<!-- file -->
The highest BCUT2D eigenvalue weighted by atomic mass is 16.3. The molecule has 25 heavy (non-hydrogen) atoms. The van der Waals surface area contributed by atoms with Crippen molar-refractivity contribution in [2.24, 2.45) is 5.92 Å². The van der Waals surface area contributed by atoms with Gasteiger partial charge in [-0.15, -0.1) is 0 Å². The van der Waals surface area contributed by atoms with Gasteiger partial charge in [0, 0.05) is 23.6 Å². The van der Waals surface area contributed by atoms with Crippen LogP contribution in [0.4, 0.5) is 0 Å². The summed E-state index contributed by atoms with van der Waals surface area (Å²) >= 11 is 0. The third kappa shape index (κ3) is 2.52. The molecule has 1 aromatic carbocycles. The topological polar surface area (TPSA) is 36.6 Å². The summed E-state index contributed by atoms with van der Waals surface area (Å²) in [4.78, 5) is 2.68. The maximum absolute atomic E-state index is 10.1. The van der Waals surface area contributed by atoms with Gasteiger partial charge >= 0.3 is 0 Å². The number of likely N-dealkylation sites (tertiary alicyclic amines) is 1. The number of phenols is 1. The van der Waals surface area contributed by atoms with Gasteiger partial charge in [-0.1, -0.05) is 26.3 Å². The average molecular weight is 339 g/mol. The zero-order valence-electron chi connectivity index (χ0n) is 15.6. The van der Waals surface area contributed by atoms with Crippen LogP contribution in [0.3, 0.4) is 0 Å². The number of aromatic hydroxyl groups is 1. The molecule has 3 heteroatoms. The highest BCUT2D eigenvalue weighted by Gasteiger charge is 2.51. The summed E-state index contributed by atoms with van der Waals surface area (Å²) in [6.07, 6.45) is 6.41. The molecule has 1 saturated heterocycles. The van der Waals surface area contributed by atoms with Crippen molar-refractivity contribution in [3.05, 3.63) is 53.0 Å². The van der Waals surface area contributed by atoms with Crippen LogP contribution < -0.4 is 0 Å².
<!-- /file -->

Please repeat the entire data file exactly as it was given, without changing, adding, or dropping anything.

The highest BCUT2D eigenvalue weighted by atomic mass is 16.3. The molecule has 25 heavy (non-hydrogen) atoms. The van der Waals surface area contributed by atoms with Crippen molar-refractivity contribution in [2.24, 2.45) is 5.92 Å². The van der Waals surface area contributed by atoms with Gasteiger partial charge in [-0.15, -0.1) is 0 Å². The van der Waals surface area contributed by atoms with Gasteiger partial charge in [0, 0.05) is 23.6 Å². The van der Waals surface area contributed by atoms with Crippen LogP contribution in [0.4, 0.5) is 0 Å². The summed E-state index contributed by atoms with van der Waals surface area (Å²) >= 11 is 0. The third kappa shape index (κ3) is 2.52. The molecule has 1 aromatic carbocycles. The topological polar surface area (TPSA) is 36.6 Å². The summed E-state index contributed by atoms with van der Waals surface area (Å²) in [4.78, 5) is 2.68. The maximum absolute atomic E-state index is 10.1. The van der Waals surface area contributed by atoms with Gasteiger partial charge >= 0.3 is 0 Å². The number of likely N-dealkylation sites (tertiary alicyclic amines) is 1. The number of phenols is 1. The van der Waals surface area contributed by atoms with Gasteiger partial charge in [-0.1, -0.05) is 26.3 Å². The average molecular weight is 339 g/mol. The zero-order valence-electron chi connectivity index (χ0n) is 15.6. The van der Waals surface area contributed by atoms with Crippen LogP contribution in [0.3, 0.4) is 0 Å². The number of aromatic hydroxyl groups is 1. The molecule has 3 heteroatoms. The highest BCUT2D eigenvalue weighted by Gasteiger charge is 2.51. The summed E-state index contributed by atoms with van der Waals surface area (Å²) in [6.07, 6.45) is 6.41. The molecule has 1 saturated heterocycles. The van der Waals surface area contributed by atoms with Crippen molar-refractivity contribution in [3.05, 3.63) is 53.0 Å². The van der Waals surface area contributed by atoms with Crippen LogP contribution < -0.4 is 0 Å².